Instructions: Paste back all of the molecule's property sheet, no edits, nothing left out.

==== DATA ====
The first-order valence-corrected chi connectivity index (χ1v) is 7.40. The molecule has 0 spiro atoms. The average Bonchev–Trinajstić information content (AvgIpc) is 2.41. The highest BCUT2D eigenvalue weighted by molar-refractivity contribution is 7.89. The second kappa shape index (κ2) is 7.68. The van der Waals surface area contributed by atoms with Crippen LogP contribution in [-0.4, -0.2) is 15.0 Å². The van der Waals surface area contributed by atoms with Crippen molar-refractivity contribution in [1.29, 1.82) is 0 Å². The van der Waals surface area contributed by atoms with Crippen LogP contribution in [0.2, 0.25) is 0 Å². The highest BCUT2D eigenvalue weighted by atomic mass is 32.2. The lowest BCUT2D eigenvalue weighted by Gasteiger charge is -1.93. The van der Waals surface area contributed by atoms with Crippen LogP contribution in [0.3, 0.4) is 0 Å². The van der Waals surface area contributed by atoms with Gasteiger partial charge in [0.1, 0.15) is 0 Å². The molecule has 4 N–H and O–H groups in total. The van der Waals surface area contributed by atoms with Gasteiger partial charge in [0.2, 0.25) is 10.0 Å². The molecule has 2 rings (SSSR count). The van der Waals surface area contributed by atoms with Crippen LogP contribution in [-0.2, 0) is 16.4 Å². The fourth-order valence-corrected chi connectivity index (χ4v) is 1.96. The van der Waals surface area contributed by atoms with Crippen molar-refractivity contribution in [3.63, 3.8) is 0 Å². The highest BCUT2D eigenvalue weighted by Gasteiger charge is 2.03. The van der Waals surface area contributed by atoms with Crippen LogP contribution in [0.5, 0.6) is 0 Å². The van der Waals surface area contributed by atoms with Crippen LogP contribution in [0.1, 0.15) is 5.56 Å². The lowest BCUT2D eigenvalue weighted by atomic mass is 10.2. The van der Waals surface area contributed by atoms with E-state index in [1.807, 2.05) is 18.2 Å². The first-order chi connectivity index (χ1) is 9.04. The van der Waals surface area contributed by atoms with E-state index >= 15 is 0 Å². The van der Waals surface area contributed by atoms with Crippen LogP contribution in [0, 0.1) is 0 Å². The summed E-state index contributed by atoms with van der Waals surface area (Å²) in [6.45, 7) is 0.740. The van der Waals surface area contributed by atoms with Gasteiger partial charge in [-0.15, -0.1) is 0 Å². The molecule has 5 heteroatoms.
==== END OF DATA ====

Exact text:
The first-order valence-corrected chi connectivity index (χ1v) is 7.40. The molecule has 0 spiro atoms. The average Bonchev–Trinajstić information content (AvgIpc) is 2.41. The highest BCUT2D eigenvalue weighted by molar-refractivity contribution is 7.89. The second kappa shape index (κ2) is 7.68. The van der Waals surface area contributed by atoms with Crippen LogP contribution in [-0.4, -0.2) is 15.0 Å². The van der Waals surface area contributed by atoms with Crippen molar-refractivity contribution in [1.29, 1.82) is 0 Å². The van der Waals surface area contributed by atoms with Crippen LogP contribution in [0.2, 0.25) is 0 Å². The highest BCUT2D eigenvalue weighted by atomic mass is 32.2. The lowest BCUT2D eigenvalue weighted by Gasteiger charge is -1.93. The van der Waals surface area contributed by atoms with Crippen LogP contribution in [0.3, 0.4) is 0 Å². The van der Waals surface area contributed by atoms with Gasteiger partial charge in [0.1, 0.15) is 0 Å². The molecule has 4 N–H and O–H groups in total. The van der Waals surface area contributed by atoms with Gasteiger partial charge in [0.2, 0.25) is 10.0 Å². The molecule has 2 rings (SSSR count). The van der Waals surface area contributed by atoms with Crippen LogP contribution in [-0.2, 0) is 16.4 Å². The fourth-order valence-corrected chi connectivity index (χ4v) is 1.96. The van der Waals surface area contributed by atoms with Crippen molar-refractivity contribution in [3.63, 3.8) is 0 Å². The highest BCUT2D eigenvalue weighted by Gasteiger charge is 2.03. The van der Waals surface area contributed by atoms with Crippen LogP contribution in [0.5, 0.6) is 0 Å². The van der Waals surface area contributed by atoms with Crippen LogP contribution in [0.1, 0.15) is 5.56 Å². The lowest BCUT2D eigenvalue weighted by atomic mass is 10.2. The van der Waals surface area contributed by atoms with E-state index in [1.807, 2.05) is 18.2 Å². The first-order chi connectivity index (χ1) is 9.04. The van der Waals surface area contributed by atoms with E-state index >= 15 is 0 Å². The van der Waals surface area contributed by atoms with Crippen LogP contribution in [0, 0.1) is 0 Å². The summed E-state index contributed by atoms with van der Waals surface area (Å²) in [6.45, 7) is 0.740. The van der Waals surface area contributed by atoms with Gasteiger partial charge in [-0.15, -0.1) is 0 Å². The molecule has 5 heteroatoms.